Finally, Sangiovese can yield wines with greater concentration, intensity, and power. It all depends on the wine region and specific winemaking techniques! A primary example is Super Tuscans which typically incorporate international grape varieties like Cabernet Sauvignon or Merlot to enhance the structure and complexity. Surprisingly, Sangiovese plays well with these other dominant grape varieties. The result is wines with darker fruit flavors, firm tannins, and a resounding ability to age.

The Sangiovese-Based Wines to Know

The following wines all feature Sangiovese as the star. Yet, their terroir, winemaking styles, and history diversify their characters.

Glasses with red wine


Chianti is a DOCG red wine produced in Tuscany's Chianti region, located just south of Florence. It must contain a minimum of 80% Sangiovese grapes. It's important to note that Chianti spans a wide range of quality levels, from simple, everyday-drinking Chianti to more premium and age-worthy wines.

Chianti Classico, produced in the historic heartland of the region, is regarded as the higher quality level within the Chianti hierarchy. Chianti Classico's stricter regulations and emphasis on Sangiovese as the main grape define the finessed character of these wines.

Other specific Chianti regions exist, such as Ruffina and Colli Senesi. Nonetheless, the style of Chianti wines can vary depending on several factors, including the subregion within Chianti, the winemaking techniques employed, and the quality level of the wine.

Brunello di Montalcino

This is a prestigious and age-worthy red wine produced in the municipality of Montalcino in Tuscany. It is made entirely from Sangiovese and has some pretty strict aging requirements. Brunello di Montalcino wines must be aged 5 years before release, according to the DOCG regulations. This contributes to the wine's elegance, full body, and prestige.

Rosso di Montalcino

Often referred to as the "younger sibling" of Brunello di Montalcino, Rosso di Montalcino is also made from Sangiovese grapes. But, it is aged for a much shorter period. It is typically lighter and more approachable than Brunello.

Vino Nobile di Montepulciano

Another esteemed red wine from Tuscany, Vino Nobile di Montepulciano is the historic red wine of the Montepulciano region. It must contain at least 70% Sangiovese grapes (with the remaining 30% a blend of local grapes). Vino Nobile is one of Tuscany's hidden gems - it's lesser known than its Chianti brethren but produces very beautiful, age-worthy wines.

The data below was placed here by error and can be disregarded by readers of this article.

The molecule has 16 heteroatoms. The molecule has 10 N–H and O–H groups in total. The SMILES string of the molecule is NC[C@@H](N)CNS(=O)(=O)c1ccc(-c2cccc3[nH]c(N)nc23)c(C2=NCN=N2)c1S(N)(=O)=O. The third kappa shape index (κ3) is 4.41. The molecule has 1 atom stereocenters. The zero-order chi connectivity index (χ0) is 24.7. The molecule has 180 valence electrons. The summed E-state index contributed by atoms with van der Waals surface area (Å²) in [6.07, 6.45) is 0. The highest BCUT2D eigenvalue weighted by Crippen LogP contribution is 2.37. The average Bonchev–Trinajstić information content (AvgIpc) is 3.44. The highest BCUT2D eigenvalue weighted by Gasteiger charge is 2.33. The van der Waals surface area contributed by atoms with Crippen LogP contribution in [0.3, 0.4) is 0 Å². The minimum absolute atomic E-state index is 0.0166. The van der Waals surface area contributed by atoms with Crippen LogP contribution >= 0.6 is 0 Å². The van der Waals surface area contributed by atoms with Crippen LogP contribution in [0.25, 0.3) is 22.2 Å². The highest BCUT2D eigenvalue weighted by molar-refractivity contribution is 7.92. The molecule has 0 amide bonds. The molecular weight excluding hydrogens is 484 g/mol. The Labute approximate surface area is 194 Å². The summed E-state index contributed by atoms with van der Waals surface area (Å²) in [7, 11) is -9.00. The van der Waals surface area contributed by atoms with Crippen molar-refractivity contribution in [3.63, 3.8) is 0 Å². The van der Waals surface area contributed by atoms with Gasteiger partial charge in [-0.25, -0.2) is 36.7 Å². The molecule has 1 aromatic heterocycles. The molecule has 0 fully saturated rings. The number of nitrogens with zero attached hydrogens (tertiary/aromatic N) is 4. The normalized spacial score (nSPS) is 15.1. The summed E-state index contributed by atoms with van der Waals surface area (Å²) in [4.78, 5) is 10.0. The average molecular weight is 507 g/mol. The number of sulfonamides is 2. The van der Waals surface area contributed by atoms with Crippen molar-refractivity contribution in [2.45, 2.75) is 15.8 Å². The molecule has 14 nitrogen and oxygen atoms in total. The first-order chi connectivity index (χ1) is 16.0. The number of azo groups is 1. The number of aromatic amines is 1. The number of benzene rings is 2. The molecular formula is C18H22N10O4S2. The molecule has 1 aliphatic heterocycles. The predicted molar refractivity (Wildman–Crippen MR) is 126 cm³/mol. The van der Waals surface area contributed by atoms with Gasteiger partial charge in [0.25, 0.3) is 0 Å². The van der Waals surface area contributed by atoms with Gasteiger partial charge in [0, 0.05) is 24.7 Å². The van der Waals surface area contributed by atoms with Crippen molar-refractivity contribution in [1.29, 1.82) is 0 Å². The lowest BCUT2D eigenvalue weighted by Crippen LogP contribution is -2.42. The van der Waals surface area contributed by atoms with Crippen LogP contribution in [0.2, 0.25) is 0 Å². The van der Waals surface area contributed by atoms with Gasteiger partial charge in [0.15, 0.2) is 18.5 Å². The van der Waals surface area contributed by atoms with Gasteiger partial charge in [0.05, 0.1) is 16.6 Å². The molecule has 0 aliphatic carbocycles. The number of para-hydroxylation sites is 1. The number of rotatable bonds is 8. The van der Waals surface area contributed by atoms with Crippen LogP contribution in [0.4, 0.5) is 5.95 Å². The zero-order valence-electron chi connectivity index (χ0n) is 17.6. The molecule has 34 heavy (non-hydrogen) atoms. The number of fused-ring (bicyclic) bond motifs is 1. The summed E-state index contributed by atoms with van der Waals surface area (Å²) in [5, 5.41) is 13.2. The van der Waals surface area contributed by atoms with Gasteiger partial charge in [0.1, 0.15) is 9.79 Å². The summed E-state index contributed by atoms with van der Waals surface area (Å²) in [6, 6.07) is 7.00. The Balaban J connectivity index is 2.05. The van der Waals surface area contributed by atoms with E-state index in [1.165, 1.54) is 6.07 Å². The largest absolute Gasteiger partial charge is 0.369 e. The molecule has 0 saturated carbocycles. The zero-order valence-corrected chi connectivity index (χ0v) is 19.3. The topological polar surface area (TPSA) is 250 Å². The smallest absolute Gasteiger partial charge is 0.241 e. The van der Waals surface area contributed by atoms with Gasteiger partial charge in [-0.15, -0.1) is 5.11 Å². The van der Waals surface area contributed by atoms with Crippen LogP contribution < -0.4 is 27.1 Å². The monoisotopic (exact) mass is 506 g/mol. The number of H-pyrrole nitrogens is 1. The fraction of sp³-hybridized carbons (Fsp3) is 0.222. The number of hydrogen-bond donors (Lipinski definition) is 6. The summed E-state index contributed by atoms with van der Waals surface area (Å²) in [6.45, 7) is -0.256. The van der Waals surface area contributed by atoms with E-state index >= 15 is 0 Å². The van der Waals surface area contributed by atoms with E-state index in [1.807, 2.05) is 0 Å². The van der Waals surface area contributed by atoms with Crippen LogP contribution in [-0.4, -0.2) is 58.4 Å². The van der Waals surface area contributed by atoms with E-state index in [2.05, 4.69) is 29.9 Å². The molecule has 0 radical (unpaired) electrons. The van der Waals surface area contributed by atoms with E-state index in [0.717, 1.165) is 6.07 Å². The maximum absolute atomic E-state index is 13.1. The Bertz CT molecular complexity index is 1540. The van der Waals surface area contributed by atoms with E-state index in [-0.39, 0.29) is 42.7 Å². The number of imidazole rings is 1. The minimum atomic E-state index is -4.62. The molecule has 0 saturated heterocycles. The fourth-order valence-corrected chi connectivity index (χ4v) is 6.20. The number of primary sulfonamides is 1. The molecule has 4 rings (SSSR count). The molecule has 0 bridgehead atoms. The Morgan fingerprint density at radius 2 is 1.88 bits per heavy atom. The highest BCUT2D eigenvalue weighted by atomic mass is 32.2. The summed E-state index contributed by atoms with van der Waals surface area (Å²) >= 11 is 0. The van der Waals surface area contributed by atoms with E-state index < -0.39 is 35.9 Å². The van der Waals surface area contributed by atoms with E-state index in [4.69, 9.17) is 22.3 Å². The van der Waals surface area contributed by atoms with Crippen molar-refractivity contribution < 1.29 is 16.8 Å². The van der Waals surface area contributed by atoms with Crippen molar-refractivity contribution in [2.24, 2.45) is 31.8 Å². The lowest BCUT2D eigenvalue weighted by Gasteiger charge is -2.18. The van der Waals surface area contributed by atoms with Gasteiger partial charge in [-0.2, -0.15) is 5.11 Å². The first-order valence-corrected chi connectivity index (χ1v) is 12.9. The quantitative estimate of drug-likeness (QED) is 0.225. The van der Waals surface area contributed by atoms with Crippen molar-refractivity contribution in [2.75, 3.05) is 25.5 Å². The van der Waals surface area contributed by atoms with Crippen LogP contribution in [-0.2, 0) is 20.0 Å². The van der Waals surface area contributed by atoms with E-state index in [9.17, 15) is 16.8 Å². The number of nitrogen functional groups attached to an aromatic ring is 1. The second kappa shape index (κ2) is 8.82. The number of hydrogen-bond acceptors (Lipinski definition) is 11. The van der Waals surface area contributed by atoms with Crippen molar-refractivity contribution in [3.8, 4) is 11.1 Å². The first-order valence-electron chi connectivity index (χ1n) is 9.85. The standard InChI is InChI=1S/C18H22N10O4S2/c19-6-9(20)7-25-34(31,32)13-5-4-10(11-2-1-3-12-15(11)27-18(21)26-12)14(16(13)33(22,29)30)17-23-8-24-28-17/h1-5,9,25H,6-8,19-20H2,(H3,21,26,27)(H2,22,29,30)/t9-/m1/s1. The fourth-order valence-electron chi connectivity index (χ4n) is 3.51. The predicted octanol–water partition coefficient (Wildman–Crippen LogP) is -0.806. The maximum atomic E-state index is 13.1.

Morellino di Scansano

Morellino di Scansano is a wine native to Tuscany's Maremma region. As a warmer wine region, Sangiovese shows off a slightly juicier side. Morellino di Scansano is made primarily from Sangiovese and is known for its smooth, ripe fruit flavors.

Sangiovese’s Role in Super Tuscans Wine

Super Tuscans often feature blends of Sangiovese with international grape varieties, particularly Cabernet Sauvignon and Merlot. They represent a fusion of traditional Italian winemaking with modern innovation and have played a significant role in elevating the reputation of Tuscan wines on the global stage. They emerged in the 1970s as a response to the restrictive regulations and traditional winemaking practices. Super Tuscans deviated from the legal requirements established for Tuscan wines, particularly those of the Chianti region.

While these wines do not highlight Sangiovese, Super Tuscan shows how this all-star Italian grape plays nice in blends with international varietals. It lends its naturally bright and acidic color to the wines. Today, Super Tuscans continue to be sought-after wines, admired for their quality, complexity, and ability to express the unique terroir of Tuscany.

Sangiovese Wines To Try

Chianti: 2020 Campo Pietra Chianti Riserva
Chianti Classico: 2018 Casanuova di Nittardi 'Vigna Doghessa' Chianti Classico
Chianti Classico Riserva: 2015 Mazzei Castello di Fonterutoli Gran Selezione Chianti Classico
Brunello di Montalcino: 2015 La Fiorita Brunello di Montalcino
Rosso di Montalcino: 2019 Colle Nero Tra Di Noi Rosso Di Montalcino DOCG
Vino Nobile di Montepulciano: 2019 Talosa Alboreto Vino Nobile Di Montepulciano DOCG
Morellino di Scansano: 2019 Fattoria Le Pupille 'Poggio Valente' Morellino di Scansano Riserva
Super Tuscan: 2020 Tenuta San Guido Guidalberto Toscana